Oh, drat. I planned to curl up Sunday and watch an exciting health show called "Therapeutic Fiber." But it's on cable. There is no cable where I live, which is Brooklyn.
OK, Super Bowl XXII, then. As I understand things, ABC is televising it live Sunday in Brooklyn, and in Los Angeles and also in the United States.
In addition, Super Bowl XXII will be seen--live or on delayed tape--in 55 foreign countries, including Saudi Arabia, where sandstorm football is very big, and Switzerland, the swinging home of Geneva and the Accords.
Sunday's game is critically important, Western diplomatic observers say. Why else do you think ABC would bring in 70 TV monitors for VIPs and the
press, plus 32 cameras, 75,000 feet of cable, 10 Frame Synchronizers and one blimp?
Of course, 70 TV monitors for Very Important Persons and the press seems a little odd because the monitors, like all the other gear, will be at or near Super Bowl XXII in Jack Murphy Stadium in San Diego.
I don't know why any Very Important Person or member of the press, after going to all the trouble of going to Super Bowl XXII, would want to watch it on a TV monitor. But such is life at a Major Sporting Event.
I have never seen such an event up close and in person, although I once was invited to the Staff Sgt. Bob Barnes Golf Classic near Beaufort, S.C. But I have done my share of watching pro football on TV.
I began back in the days of Tank Younger and Bobby Layne and Bob Waterfield and a wild Chicago delegate whose first name was Bow-wow. His last name sounded like WoodyaHowitz.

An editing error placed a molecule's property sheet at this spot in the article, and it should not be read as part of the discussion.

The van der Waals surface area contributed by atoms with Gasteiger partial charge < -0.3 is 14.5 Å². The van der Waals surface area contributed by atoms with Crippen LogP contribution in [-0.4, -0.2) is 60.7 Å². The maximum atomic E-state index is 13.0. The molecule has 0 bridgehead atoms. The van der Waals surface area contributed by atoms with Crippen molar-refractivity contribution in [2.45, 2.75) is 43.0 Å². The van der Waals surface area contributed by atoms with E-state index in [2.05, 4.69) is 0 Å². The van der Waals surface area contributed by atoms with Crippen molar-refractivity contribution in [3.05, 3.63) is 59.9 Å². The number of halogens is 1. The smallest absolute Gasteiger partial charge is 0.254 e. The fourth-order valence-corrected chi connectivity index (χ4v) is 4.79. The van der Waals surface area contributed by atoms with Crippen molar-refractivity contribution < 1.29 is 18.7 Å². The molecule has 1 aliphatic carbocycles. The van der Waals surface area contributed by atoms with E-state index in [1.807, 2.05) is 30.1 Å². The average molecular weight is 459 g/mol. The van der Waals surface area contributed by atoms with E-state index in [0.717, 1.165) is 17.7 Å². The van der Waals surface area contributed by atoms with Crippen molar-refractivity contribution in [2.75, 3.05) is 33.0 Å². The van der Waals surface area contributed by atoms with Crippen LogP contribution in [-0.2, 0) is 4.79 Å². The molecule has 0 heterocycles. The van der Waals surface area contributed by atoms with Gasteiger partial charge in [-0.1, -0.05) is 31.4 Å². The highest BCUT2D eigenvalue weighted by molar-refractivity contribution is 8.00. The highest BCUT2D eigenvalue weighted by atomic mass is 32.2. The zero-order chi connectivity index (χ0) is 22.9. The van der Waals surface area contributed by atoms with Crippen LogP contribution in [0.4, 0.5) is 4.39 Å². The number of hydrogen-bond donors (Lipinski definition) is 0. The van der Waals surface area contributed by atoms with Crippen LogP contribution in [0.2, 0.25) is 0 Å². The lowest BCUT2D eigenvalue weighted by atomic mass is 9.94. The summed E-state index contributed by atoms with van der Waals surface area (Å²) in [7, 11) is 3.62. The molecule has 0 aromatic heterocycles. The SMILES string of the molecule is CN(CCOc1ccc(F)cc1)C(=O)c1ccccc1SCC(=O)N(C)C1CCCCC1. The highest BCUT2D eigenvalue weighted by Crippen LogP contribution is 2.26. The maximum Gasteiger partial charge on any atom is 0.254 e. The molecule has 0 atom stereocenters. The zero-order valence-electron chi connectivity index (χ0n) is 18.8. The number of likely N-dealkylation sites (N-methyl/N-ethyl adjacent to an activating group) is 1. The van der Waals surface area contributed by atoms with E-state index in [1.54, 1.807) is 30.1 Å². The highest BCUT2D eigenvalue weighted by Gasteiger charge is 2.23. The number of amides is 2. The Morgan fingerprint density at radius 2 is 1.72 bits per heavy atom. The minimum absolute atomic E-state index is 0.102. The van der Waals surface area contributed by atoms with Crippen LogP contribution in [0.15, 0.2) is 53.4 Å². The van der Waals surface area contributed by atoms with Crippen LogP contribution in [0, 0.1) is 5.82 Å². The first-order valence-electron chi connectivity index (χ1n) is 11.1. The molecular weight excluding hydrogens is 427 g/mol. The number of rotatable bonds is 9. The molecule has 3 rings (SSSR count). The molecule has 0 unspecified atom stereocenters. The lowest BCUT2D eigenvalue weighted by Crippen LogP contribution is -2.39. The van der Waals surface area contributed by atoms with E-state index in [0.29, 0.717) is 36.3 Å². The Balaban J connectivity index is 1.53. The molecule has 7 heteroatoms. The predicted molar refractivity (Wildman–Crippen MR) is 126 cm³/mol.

Those were TV's black-and-white days. Maybe three cameras, max. No replays. One game on Sunday. That was it. Primitive, but fun.
Now, my stars: two, sometimes three games on Sunday, cameras everywhere, slo-mo even when the referee picks up his yellow hankie, and, get this, official timeouts for commercials!
Advertisers still love the game, even this way. It delivers what they call a "target audience," in this case millions of potbellied guys who may someday buy a beer or a car--or a car battery with which to start a car.
All well and good. With progress, though, has come a certain TV football rhythm that in recent years has consistently put both me and my father to sleep while we watched even exciting games.
It's hard to explain this phenomenon of gridiron nod-off. But the TV football rhythm is at the heart of it. You hear crash and grunt, commentary and commercials, replay . . . then crash and grunt, commentary and commercials, replay.
After maybe 20 minutes of this, you quietly nod off. It's sort of like listening to the gentle lapping of ocean breakers on a pleasant day at the beach.
I don't know how many others in America suffer gridiron nod-off. It probably isn't much of a problem on Super Bowl Sunday, what with Super Bowl parties and people getting hammered and falling in the cheese dip.
There'll be a lot of that this Sunday, except by me. I haven't been invited to a Super Bowl party. But, you know, I've been thinking about all this, and, what the hey, I'll do the patriotic thing.
I'll watch Super Bowl XXII on TV at home. Sure, the show is covered in hype, gross excess, bad taste and worse. Sure, I may nod off in the first quarter, just as if it were a normal show.
But, by neddies, if ABC is going to bring in 70 TV monitors, 32 cameras, 75,000 feet of cable, 10 Frame Synchronizers and one blimp, the least I can do is tune in to this . . . game.
It might even be fun. Particularly since I haven't the foggiest idea who's playing.